The happenings in Estonia’s political climate has delayed deliberations on a proposed crypto licensing legislation that could significantly impact the country’s cryptocurrency and blockchain technology climate. Once a crypto-friendly nation, Estonia has toughened its laws on virtual currencies leading to many businesses exiting the country.
Estonia Wants to Reorganize its Crypto Regulatory Landscape
According to ERR News, the resignation of Estonia’s former Prime Minister Jüri Ratas, has put a temporary spanner in the works as concerns crypto regulations in the country. Ratas stepped down amid a corruption scandal that temporarily paused the process of forming a new government.
Earlier in Janaury, Estonia’s Ministry of Finance issued a draft piece of legislation detailing wholesale amendments to crypto regulations especially in the area of oversight responsibilities and licensing requirements. As part of the proposed rule changes, crypto and blockchain businesses interested in operating in Estonia would have to pay a registration fee to the Finantsinspektsioon; the country’s Financial Supervisory Authority.
Speaking to ERR News, Erki Peegel, an advice at the Ministry of Finance remarked that the measure was not to chase crypto businesses out of the country. According to Peegel, the government expects between 50 to 100 of the extant 381 crypto firms in the country to apply under the new licensing regime. Indeed, the proposed law stipulates that already licensed firms must reapply with the Finantsinspektsioon.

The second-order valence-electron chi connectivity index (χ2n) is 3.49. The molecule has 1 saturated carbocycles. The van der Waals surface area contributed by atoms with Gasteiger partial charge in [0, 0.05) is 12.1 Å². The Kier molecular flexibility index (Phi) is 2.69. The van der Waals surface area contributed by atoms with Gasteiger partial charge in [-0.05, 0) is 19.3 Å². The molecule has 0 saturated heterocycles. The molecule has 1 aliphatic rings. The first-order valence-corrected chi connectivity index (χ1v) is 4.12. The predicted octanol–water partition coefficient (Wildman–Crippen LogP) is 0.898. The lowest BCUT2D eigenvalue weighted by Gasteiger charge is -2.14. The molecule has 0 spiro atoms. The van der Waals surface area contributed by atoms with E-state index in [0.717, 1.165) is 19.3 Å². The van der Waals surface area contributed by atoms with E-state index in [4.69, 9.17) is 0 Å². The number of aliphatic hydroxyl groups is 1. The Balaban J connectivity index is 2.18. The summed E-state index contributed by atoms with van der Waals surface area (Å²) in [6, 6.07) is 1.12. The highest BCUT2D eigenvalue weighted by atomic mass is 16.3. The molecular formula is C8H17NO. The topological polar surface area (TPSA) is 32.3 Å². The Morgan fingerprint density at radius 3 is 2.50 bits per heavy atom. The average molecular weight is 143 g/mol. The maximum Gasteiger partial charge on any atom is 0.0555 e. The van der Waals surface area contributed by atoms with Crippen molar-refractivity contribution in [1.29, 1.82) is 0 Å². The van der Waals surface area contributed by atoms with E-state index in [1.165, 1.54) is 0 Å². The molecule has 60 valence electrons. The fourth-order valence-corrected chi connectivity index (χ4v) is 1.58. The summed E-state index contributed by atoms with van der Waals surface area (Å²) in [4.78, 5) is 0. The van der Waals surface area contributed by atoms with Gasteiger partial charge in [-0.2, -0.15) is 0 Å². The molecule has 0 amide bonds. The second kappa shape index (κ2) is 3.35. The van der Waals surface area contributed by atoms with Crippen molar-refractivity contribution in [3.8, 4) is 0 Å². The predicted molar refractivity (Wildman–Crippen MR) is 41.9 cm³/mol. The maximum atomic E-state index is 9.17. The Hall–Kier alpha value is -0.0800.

This provision mandating licensed firms to reapply is occasioned by reports of the previous registration regime not being up to the global anti-money laundering (AML) and know your customer (KYC) best practices. Indeed, a previous Supreme Court ruling called for greater AML compliance in crypto licensing processes.
Apart from licensing, the finance ministry also wants the Finantsinspektsioon to maintain operational control of crypto oversight in the country. This move would mean the Finantsinspektsioon taking over the duties currently being carried out by the Estonian police, more specifically, the Financial Intelligence Unit (FIU) of the force.
Firmer Crypto Laws in Estonia and Across Europe
The proposed stricter crypto regulations in Estonia are representative of the general tightening of cryptocurrency laws in Europe. In previous years, Estonia was seen as a crypto-friendly nation with the government even considering an initial coin offering (ICO) program back in August 2017.
As previously reported by BTCManager, Estonia’s central bank has revealed that it was researching the possible development of a central bank digital currency (CBDC).